I came across two different idioms, “a law untothemselves” and “each to his own” in the scene then British Army Captain, later a global media tycoon, Dick Armstrong, plotting to rob Julius Hahn, a desperate German press owner of the ownership of his newspaper, Der Berliner in Jeffery Archer’s fiction, “Fourth Estate.” :
Hahn asked, “Do you think there is anything you can do?” “I’d like to, Julius. But as you understand better than most, the American and Russian sector are a law unto themselves.” - P.316
Armstrong placed the dozen bottles of claret on Captain Hallet’s desk before the captain had a chance to say anything. “I don’t know how you do it.” said Hallet. “Each to his own,” said Armstrong, trying out a cliché he had heard Colonel Oakshott use the previous day. – P.318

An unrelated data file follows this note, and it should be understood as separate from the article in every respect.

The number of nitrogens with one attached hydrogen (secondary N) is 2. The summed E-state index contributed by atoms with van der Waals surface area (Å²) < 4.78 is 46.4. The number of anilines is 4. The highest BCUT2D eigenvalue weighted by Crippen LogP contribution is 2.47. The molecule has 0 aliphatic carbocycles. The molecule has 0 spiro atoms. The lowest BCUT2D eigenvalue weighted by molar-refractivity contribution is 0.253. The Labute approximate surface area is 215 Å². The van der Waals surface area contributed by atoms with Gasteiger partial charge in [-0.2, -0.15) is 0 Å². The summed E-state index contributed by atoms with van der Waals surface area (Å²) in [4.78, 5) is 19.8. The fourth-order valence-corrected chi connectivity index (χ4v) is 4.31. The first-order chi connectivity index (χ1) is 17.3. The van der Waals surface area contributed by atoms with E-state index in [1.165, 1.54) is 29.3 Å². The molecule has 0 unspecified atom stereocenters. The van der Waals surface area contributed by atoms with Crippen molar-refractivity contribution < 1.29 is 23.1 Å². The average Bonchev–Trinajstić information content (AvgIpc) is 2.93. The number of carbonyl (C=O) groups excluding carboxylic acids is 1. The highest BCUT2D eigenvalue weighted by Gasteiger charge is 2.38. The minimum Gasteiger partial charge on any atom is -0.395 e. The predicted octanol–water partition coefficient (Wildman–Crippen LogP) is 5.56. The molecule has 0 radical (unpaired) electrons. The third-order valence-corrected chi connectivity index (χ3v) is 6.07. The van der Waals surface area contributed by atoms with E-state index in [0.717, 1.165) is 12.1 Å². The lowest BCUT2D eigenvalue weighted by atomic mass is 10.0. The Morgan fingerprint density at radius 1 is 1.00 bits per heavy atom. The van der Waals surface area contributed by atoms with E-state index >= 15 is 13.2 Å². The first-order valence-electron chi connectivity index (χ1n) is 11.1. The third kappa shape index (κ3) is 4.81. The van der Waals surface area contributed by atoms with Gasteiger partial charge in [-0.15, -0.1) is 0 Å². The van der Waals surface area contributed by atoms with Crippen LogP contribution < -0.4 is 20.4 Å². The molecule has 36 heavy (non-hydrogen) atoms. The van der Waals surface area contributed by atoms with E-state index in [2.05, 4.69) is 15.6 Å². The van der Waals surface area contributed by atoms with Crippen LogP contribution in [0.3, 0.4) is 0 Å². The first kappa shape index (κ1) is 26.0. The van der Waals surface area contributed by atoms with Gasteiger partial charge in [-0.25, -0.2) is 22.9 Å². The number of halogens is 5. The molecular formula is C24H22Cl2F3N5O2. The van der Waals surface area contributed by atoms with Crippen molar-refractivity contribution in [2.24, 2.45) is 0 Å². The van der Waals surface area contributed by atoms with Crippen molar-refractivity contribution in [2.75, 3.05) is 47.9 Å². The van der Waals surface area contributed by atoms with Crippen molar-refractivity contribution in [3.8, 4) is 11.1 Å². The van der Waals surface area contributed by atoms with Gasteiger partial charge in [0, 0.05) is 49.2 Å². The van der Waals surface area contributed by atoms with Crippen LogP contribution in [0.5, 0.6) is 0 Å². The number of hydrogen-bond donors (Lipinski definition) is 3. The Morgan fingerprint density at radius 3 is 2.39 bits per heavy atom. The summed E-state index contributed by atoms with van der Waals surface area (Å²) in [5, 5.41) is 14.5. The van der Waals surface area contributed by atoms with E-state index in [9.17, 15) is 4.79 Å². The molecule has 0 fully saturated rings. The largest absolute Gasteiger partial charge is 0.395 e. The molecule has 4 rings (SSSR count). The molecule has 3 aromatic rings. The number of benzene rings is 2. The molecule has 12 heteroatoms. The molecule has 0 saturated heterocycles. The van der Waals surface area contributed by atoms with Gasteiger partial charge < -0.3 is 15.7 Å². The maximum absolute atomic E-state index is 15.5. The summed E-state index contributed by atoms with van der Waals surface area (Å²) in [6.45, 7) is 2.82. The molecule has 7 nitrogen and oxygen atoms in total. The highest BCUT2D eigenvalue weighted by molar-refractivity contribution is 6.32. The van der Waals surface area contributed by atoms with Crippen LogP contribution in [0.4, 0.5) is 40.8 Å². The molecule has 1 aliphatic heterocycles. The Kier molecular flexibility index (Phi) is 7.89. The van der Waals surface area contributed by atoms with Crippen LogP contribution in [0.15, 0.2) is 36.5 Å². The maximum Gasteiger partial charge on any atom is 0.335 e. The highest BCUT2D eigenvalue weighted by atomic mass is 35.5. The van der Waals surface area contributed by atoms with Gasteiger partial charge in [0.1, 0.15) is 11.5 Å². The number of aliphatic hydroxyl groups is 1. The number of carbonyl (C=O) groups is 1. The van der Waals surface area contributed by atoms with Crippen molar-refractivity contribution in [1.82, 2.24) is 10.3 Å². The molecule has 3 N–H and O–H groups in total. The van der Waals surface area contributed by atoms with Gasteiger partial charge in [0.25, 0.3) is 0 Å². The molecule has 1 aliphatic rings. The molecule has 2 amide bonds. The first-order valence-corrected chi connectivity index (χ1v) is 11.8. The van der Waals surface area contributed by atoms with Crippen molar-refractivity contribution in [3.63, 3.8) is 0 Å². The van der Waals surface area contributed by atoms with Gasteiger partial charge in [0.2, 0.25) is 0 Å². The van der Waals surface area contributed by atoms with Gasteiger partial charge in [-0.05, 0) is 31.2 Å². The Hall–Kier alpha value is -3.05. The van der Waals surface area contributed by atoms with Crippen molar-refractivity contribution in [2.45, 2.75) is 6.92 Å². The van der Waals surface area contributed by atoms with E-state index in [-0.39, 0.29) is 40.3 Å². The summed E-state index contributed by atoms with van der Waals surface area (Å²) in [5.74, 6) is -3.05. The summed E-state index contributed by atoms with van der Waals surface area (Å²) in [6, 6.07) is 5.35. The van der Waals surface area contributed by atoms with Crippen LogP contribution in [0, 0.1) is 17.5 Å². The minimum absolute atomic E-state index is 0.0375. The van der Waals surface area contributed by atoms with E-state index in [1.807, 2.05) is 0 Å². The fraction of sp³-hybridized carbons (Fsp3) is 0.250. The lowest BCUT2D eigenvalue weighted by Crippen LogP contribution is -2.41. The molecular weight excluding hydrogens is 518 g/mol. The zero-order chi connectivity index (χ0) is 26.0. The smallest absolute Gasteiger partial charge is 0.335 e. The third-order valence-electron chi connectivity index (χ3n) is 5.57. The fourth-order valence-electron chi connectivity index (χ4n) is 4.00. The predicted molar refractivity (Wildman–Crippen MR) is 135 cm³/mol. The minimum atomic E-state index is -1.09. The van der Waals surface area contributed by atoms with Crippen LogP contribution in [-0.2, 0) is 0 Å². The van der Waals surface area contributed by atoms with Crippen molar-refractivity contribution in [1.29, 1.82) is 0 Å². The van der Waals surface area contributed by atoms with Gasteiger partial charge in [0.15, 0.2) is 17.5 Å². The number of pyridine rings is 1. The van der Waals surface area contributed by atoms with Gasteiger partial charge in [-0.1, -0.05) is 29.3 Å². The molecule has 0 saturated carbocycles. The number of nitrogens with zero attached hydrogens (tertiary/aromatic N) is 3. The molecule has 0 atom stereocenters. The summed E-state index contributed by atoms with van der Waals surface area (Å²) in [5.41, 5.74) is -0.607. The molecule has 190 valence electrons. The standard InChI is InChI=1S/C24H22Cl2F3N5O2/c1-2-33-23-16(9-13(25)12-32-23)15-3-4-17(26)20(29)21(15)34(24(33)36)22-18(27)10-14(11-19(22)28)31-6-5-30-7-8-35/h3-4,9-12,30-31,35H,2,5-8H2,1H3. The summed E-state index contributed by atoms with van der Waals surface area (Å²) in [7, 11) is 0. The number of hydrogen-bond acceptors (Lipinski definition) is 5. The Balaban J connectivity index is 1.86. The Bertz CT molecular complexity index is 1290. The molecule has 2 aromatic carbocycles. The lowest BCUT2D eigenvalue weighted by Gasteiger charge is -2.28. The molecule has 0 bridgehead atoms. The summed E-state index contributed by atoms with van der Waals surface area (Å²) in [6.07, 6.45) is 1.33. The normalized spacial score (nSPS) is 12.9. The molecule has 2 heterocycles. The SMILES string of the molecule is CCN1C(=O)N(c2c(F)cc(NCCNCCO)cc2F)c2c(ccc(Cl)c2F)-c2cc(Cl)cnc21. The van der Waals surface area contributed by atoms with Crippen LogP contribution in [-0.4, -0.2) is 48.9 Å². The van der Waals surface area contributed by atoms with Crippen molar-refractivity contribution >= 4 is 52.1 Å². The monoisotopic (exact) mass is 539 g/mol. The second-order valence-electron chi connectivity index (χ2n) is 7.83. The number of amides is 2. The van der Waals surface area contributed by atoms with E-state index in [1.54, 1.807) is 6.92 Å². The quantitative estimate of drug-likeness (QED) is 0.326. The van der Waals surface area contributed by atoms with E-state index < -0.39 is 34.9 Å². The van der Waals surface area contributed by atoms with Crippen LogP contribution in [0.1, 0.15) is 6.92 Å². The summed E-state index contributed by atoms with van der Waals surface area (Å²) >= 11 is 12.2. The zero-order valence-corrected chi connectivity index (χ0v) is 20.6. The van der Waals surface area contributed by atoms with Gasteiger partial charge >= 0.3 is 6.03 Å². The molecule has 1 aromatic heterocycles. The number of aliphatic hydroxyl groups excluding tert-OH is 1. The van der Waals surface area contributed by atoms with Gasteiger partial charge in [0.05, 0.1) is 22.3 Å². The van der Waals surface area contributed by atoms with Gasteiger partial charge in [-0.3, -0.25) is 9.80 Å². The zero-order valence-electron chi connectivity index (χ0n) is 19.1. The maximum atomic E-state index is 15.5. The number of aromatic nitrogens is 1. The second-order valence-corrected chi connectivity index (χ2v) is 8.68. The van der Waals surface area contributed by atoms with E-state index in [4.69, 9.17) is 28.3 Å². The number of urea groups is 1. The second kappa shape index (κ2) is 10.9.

Wikianswer.com defines “to each his own” as ‘everyone has their own thing and a right to one's personal preferences.’
usingenglish. com. defines ‘a law unto themselves’ as ‘If somebody is a law unto themselves, they do things their own way and follow their own ideas about how to live instead of following what others do.’
“Each to his own” and “a law untothemselves” are very different on their looks in terms of the components of word, but according to the above definitions, they look pretty similar in that everybody has their own rights and preferences, though the former places focus on preference, and the latter on deed.
What are the exact definitions of, and basic difference between “each to his own” and “a law unto themselves”?